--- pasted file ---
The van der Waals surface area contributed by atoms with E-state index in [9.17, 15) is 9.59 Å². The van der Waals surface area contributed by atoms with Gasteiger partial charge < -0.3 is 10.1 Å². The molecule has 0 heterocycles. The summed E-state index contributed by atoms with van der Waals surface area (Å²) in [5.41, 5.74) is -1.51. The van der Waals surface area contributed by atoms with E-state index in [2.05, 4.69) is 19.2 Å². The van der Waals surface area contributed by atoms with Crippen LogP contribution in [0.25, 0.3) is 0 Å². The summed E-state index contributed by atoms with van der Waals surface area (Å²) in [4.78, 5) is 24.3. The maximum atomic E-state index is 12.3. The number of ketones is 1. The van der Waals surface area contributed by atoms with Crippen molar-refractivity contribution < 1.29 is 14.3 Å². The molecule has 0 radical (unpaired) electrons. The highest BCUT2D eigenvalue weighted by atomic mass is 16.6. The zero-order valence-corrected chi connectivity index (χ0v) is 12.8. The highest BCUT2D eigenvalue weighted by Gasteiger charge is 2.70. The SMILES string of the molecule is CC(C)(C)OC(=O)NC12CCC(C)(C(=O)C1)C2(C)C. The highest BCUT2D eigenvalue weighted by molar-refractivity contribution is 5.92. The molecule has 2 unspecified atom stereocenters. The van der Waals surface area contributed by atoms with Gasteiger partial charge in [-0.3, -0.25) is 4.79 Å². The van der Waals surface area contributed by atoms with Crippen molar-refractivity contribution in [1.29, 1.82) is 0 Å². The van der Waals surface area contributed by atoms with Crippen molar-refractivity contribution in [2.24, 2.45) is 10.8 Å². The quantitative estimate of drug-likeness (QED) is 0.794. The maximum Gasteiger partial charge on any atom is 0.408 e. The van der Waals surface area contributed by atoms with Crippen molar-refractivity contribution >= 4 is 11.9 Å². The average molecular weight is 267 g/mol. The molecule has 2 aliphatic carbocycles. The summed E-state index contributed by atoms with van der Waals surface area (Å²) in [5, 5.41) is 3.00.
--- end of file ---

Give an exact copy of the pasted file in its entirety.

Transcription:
The van der Waals surface area contributed by atoms with E-state index in [9.17, 15) is 9.59 Å². The van der Waals surface area contributed by atoms with Gasteiger partial charge < -0.3 is 10.1 Å². The molecule has 0 heterocycles. The summed E-state index contributed by atoms with van der Waals surface area (Å²) in [5.41, 5.74) is -1.51. The van der Waals surface area contributed by atoms with E-state index in [2.05, 4.69) is 19.2 Å². The van der Waals surface area contributed by atoms with Crippen LogP contribution in [0.25, 0.3) is 0 Å². The summed E-state index contributed by atoms with van der Waals surface area (Å²) in [4.78, 5) is 24.3. The maximum atomic E-state index is 12.3. The number of ketones is 1. The van der Waals surface area contributed by atoms with Crippen molar-refractivity contribution < 1.29 is 14.3 Å². The molecule has 0 radical (unpaired) electrons. The highest BCUT2D eigenvalue weighted by atomic mass is 16.6. The zero-order valence-corrected chi connectivity index (χ0v) is 12.8. The highest BCUT2D eigenvalue weighted by Gasteiger charge is 2.70. The SMILES string of the molecule is CC(C)(C)OC(=O)NC12CCC(C)(C(=O)C1)C2(C)C. The highest BCUT2D eigenvalue weighted by molar-refractivity contribution is 5.92. The molecule has 2 unspecified atom stereocenters. The van der Waals surface area contributed by atoms with Gasteiger partial charge in [-0.3, -0.25) is 4.79 Å². The van der Waals surface area contributed by atoms with Crippen molar-refractivity contribution in [1.29, 1.82) is 0 Å². The van der Waals surface area contributed by atoms with Crippen molar-refractivity contribution in [2.24, 2.45) is 10.8 Å². The quantitative estimate of drug-likeness (QED) is 0.794. The maximum Gasteiger partial charge on any atom is 0.408 e. The van der Waals surface area contributed by atoms with Crippen molar-refractivity contribution >= 4 is 11.9 Å². The average molecular weight is 267 g/mol. The molecule has 2 aliphatic carbocycles. The summed E-state index contributed by atoms with van der Waals surface area (Å²) in [5, 5.41) is 3.00.